Metrics: they’re dull, flawed and vital

Posted by on 6 September 2019 - 8:33am
Measuring tools
Photo courtesy of Fleur Treurniet

By Simon Hettrick, Deputy Director of the Software Sustainability Institute

In the weeks running up to the RSE Conference, some colleagues and I will be providing our thoughts on the questions people have submitted for our panel discussion with senior university management about how RSEs are being supported within academia. (You can submit more questions and vote on the current questions on

Today’s question is currently the highest rated on “What are universities doing to change the metrics by which they measure academic career progression?”

This is a subject close to my heart. I was advised to apply for a promotion last year in recognition of my work which, in summary, involves campaigning for success in research to be measured based on the work people actually do. Ironically, to achieve the promotion I had to provide an argument based on all the metrics I was fighting against: the papers I don’t write, the teaching I don’t conduct, and the PhD students I don’t supervise. This Catch-22 is a good example of academia’s relationship with metrics.

This is not to say that universities and research organisations are blind to any success that can’t be measured in papers or funding. It’s just many times easier to register a success if it can be supported with conventional metrics. Thankfully, things are changing. We are seeing increasing evidence that universities want to update their policies in line with modern research practices. In addition to the growing acceptance of RSEs, there are efforts like the Royal Society’s Changing Expectations programme and the Technician Commitment which are testament to a desire for change. And I must admit that I have been surprised by the agility that some universities have displayed in quickly supporting the RSE movement. They may be in the minority, but they show what is possible.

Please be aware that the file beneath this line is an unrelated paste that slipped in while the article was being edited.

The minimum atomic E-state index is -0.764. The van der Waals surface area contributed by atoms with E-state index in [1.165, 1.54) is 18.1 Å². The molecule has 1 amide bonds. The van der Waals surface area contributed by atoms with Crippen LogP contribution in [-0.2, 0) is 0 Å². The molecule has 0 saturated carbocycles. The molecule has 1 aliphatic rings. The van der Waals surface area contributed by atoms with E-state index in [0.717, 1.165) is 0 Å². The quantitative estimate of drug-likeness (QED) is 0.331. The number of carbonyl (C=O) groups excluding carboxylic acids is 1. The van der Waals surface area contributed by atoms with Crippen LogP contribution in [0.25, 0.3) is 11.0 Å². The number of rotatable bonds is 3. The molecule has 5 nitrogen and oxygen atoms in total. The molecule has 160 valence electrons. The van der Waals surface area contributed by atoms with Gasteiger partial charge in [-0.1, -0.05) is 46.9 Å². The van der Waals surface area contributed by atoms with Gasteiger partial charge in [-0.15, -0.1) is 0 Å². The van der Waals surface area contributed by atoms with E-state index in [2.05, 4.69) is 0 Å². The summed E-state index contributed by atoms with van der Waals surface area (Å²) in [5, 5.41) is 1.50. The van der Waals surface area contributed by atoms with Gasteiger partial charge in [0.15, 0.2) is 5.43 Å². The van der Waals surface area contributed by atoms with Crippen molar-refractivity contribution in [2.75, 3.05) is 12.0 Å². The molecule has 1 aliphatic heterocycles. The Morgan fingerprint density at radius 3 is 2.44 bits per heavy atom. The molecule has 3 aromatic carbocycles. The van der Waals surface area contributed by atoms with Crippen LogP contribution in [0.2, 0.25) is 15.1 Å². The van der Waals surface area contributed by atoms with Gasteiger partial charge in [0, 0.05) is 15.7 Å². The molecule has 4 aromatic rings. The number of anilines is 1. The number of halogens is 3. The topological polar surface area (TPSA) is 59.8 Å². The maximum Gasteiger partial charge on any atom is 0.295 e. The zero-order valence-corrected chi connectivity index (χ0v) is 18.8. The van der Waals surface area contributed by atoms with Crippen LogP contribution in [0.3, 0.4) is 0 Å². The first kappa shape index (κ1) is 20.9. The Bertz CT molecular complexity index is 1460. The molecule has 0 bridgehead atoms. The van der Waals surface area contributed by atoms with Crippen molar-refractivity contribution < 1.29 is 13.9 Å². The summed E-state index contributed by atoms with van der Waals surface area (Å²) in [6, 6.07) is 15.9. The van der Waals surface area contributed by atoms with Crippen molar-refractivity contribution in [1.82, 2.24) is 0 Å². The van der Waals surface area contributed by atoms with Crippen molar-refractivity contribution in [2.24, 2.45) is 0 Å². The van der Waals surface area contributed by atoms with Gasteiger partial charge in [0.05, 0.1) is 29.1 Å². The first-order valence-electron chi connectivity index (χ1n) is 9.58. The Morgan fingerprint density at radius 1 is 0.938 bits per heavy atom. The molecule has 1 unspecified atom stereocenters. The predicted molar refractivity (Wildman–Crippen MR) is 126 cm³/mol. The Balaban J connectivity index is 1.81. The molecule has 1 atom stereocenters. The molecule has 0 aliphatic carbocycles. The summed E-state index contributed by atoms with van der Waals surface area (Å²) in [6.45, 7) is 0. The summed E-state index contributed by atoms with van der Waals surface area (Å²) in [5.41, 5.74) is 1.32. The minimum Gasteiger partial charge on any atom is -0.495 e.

There are some significant barriers. Money and papers are favoured metrics because they are wonderfully atomic and hence countable. Who brings in the most money? Who writes the most papers (well... the most top-rated papers)? These are questions that can be answered and produce conclusions that can be evidenced. Is it fair, or indeed accurate, to judge the success of research roles on this basis? Well… probably not. I understand that we have to sacrifice accuracy to produce a workable system, but even for traditional researchers such focus on limited metrics risks overlooking exceptional staff. Ultimately, with thousands of staff to compare, many universities start to look at what is easy to measure as being the most important aspect of the measurement process.

If not funding and papers, then what? I’m frequently asked this question when I present a talk on RSEs. People want me to say something easy to conceptualise and measure, like lines of code written, downloads or something equally terrible, but I refuse to do so. Do we really need new atomic metrics for RSEs? Industry has managed to judge the success of its developers for decades without limiting itself to two metrics. Can’t academia do the same? And why do all universities have to agree on the same metrics for RSEs? Wouldn’t it be better to allow different universities to develop their own systems, then let the best (or bests) of breed win out?

The barriers to new metrics seemed insuperable when we first developed the concept of an RSE seven years ago. During those early days, it seemed silly to worry about how to measure the performance of a concept that might not exist in a few minutes time, so we postponed dealing with the problem. Happily, we’re living through something of a revolution in the way that academia treats its RSEs, so it is now time to start thinking about metrics. We should not expect quick wins. For one thing, many universities have the ability to make an oil tanker appear positively mercurial, so adoption across academia might be slow. Despite this, I am optimistic. Any community that’s coming under pressure to develop something as boring as metrics to measure its members’ success is no longer a community that needs to worry about its continued existence.


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